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Fishing boats maneuvered carefully in and out of the shallow creek, their engines churning up mud. I wonder what it would be like to grow up and live with the sea as your home knowing the way every tidal change affects the catch.
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And then there it is. On our third attempt at finding the beach we succeed. We follow a road west quite a few kilometers south of Pantai Remis. The road leads to a power station but a turn off takes us to some white sand. The beach is beautiful. But you have to look beyond the wide line of litter at the high tide mark. Interestingly, among the coconuts and plastic water bottles, the two most common items of rubbish are light bulbs and glass hip flask-shaped alcohol bottles. I wonder where these come from. Are they from locals or do they all come from far flung places in the world and get brought here by the currents? Back to the beach though – it’s absolutely lovely to see white sand and blue water. People sit fishing further to the north under umbrellas to shield them from the blazing sun. We don’t stay long because we don’t have an umbrella and it’s hot even for us Brisbanites.
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Having succeeded in our mission to find a beach, we drive to Lumut for lunch. There’s a delightful waterfront area here where you can walk and enjoy the seascape. It’s far too hot to enjoy it today so we take shelter in the shade at a local food stall.
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After a rest we brave the blazing sun and sticky humidity to walk along the waterfront again. We find some trees that provide some shade but the heat of the day chases us back to the car to shelter in the air conditioning. It’s not that we’re soft; it’s just that we’re not accustomed to this level of heat and humidity. Back home it gets hot and humid but there’s almost always some relief through sea breezes or shade.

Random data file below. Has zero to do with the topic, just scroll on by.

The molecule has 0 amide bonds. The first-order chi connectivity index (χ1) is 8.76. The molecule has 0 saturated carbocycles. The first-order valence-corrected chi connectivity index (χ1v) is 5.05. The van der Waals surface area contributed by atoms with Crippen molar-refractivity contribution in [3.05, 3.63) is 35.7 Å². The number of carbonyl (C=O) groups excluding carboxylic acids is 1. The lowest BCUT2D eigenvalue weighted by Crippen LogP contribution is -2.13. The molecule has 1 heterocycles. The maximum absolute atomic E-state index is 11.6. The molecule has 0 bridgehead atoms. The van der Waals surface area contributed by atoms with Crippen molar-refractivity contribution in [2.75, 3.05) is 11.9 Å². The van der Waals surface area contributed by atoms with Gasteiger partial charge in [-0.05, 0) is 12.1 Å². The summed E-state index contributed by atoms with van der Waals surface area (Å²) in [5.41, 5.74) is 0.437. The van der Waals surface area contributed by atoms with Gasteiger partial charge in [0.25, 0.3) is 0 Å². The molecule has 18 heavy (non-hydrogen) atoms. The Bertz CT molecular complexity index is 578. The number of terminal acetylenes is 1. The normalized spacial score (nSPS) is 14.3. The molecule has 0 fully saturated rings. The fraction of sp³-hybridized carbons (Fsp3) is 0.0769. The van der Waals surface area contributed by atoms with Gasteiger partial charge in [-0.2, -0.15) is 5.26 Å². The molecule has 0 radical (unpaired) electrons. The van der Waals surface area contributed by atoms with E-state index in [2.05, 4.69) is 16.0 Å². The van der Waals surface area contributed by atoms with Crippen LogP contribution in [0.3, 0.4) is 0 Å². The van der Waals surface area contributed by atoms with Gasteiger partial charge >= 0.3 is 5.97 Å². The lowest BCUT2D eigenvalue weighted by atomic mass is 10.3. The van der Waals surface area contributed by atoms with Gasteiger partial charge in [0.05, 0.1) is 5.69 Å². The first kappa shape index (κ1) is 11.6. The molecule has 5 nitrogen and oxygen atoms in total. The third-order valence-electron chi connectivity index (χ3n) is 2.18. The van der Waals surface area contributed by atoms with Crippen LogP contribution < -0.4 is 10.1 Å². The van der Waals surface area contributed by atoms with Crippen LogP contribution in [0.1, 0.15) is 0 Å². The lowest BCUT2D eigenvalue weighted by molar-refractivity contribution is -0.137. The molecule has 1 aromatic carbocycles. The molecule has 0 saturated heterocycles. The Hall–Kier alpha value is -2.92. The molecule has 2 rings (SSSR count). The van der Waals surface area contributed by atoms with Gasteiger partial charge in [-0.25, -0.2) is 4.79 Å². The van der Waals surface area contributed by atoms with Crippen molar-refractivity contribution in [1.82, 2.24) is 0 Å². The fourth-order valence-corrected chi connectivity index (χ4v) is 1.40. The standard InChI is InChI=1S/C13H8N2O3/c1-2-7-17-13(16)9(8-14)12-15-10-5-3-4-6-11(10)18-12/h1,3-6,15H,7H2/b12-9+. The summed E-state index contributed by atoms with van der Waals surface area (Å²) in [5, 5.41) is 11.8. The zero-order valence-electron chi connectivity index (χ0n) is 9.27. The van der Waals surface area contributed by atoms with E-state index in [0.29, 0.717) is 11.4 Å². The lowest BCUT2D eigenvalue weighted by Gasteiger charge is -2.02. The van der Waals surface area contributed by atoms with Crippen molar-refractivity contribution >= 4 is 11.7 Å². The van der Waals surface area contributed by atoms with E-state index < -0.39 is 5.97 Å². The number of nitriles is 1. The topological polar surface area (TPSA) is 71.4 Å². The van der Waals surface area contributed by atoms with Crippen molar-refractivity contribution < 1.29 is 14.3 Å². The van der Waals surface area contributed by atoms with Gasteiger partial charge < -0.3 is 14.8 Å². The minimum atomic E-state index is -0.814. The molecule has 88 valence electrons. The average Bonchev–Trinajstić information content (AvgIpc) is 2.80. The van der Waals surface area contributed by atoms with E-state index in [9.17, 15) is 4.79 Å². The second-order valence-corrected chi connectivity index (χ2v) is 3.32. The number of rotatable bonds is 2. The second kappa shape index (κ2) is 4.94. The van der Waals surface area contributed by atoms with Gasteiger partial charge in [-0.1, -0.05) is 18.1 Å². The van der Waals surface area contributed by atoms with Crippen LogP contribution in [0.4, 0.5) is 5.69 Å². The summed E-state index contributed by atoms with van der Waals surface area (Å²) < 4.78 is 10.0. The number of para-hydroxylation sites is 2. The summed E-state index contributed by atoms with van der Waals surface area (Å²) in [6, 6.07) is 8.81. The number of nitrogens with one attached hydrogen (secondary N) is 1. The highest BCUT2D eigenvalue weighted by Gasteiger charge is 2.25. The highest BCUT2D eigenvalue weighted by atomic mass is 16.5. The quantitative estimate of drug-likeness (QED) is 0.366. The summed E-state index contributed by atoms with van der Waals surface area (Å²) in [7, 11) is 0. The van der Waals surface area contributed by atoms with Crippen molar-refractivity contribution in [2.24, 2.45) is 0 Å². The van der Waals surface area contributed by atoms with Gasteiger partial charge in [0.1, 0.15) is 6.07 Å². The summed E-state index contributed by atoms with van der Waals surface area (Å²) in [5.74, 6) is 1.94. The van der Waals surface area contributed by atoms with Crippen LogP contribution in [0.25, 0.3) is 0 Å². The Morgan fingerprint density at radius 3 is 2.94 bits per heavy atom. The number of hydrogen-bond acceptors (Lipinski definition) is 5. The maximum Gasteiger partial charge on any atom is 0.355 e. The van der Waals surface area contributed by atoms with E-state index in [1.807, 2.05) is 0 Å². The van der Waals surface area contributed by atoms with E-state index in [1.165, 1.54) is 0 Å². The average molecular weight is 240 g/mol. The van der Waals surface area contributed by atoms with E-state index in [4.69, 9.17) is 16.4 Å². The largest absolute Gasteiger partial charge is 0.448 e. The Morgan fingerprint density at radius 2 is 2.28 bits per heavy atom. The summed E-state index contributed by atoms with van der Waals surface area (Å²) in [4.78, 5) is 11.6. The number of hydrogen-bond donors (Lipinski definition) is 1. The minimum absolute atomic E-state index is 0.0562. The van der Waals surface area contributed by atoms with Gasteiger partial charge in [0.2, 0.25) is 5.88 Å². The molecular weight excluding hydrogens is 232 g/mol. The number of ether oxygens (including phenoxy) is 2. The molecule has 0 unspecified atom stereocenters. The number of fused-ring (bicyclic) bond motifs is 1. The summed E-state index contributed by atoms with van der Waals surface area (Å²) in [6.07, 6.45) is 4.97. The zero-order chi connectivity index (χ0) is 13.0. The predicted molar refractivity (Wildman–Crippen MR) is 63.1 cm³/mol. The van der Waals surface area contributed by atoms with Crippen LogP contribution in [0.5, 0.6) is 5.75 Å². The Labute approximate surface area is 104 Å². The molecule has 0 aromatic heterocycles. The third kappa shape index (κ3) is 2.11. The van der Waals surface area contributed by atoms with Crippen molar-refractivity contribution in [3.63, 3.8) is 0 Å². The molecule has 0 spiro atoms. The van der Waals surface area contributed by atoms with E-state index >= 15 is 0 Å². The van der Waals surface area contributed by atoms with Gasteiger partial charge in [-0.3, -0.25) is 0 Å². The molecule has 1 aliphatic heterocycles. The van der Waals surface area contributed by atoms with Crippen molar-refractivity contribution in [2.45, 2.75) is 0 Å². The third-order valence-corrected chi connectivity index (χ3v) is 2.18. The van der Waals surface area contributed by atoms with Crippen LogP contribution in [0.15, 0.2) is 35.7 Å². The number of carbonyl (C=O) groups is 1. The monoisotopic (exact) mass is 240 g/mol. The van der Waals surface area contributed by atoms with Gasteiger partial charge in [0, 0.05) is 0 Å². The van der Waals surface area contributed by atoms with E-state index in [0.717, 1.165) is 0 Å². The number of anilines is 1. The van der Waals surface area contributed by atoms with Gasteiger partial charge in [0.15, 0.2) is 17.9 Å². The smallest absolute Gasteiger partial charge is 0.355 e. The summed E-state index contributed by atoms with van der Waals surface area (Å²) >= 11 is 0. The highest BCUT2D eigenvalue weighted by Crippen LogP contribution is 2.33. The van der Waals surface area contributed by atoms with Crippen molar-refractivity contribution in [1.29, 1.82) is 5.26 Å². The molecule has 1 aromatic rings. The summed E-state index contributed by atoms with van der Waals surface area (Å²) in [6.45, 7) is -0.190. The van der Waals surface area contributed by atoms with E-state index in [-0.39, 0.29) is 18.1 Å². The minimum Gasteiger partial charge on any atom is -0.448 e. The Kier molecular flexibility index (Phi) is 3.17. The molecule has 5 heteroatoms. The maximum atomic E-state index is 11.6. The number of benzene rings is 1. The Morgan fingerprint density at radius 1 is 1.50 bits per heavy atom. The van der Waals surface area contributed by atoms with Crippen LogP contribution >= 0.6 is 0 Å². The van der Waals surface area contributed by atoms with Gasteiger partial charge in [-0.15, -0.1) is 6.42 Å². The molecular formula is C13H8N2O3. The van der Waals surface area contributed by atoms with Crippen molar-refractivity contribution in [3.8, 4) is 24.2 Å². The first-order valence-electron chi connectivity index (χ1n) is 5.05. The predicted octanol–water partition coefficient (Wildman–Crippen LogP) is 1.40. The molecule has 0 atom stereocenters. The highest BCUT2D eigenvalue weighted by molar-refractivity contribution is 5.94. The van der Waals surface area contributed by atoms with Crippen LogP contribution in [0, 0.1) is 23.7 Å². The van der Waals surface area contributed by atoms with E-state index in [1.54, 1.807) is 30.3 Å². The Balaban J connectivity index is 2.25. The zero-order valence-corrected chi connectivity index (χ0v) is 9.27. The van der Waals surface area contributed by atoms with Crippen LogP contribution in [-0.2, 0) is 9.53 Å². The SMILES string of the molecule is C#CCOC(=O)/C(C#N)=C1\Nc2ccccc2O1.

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And then it’s time to head back to Ipoh. We want to catch a movie on our way home and it’s already about 4pm. Paul falls asleep almost immediately on the way home. This is normal for him in the car; he just can’t seem to be able to keep his eyes open. It’s peak hour on the roads and small packs of scooter riders form. They take up the whole left lane chatting to each other until one of their group takes off, usually on his rear wheel, and the others give chase. They then all stop to regroup and the display repeats itself. There are a few groups who I pass doing this. It’s kind of fun to watch because they are all over in the left lane together anyway.
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What’s less enjoyable is the battle for car parks at the Ipoh Parade shopping centre where we go to see a movie. It seems that carpark chaos must be an international phenomena. We are lucky and find a park by parallel parking over a speed bump. It’s a marked spot and I don’t know why so many cars drove past it but I was not complaining. The movie cinema is packed with young guys going to see The Fast and Furious 7. It’s showing in five theaters and each is close to sold out. I’m not surprised because custom cars are common here on the roads and many of the custom cars are driven racing style at high speeds (the right lane of the expressway has many cars traveling well over 150kph; not all young racers). Paul suggests that we see Cinderella given that neither of us has seen any of the Fast and Furious franchise movies. So we join a theater full of woman and children. It’s a fabulous movie and once again South East Asia’s movie cinemas prove themselves to be superior in quality and comfort to those we have at home in Brisbane. The seats are wider, the screens clearer and the surround sound more realistic. And so we ended a thought-provoking and interesting day of sight seeing here in Malaysia.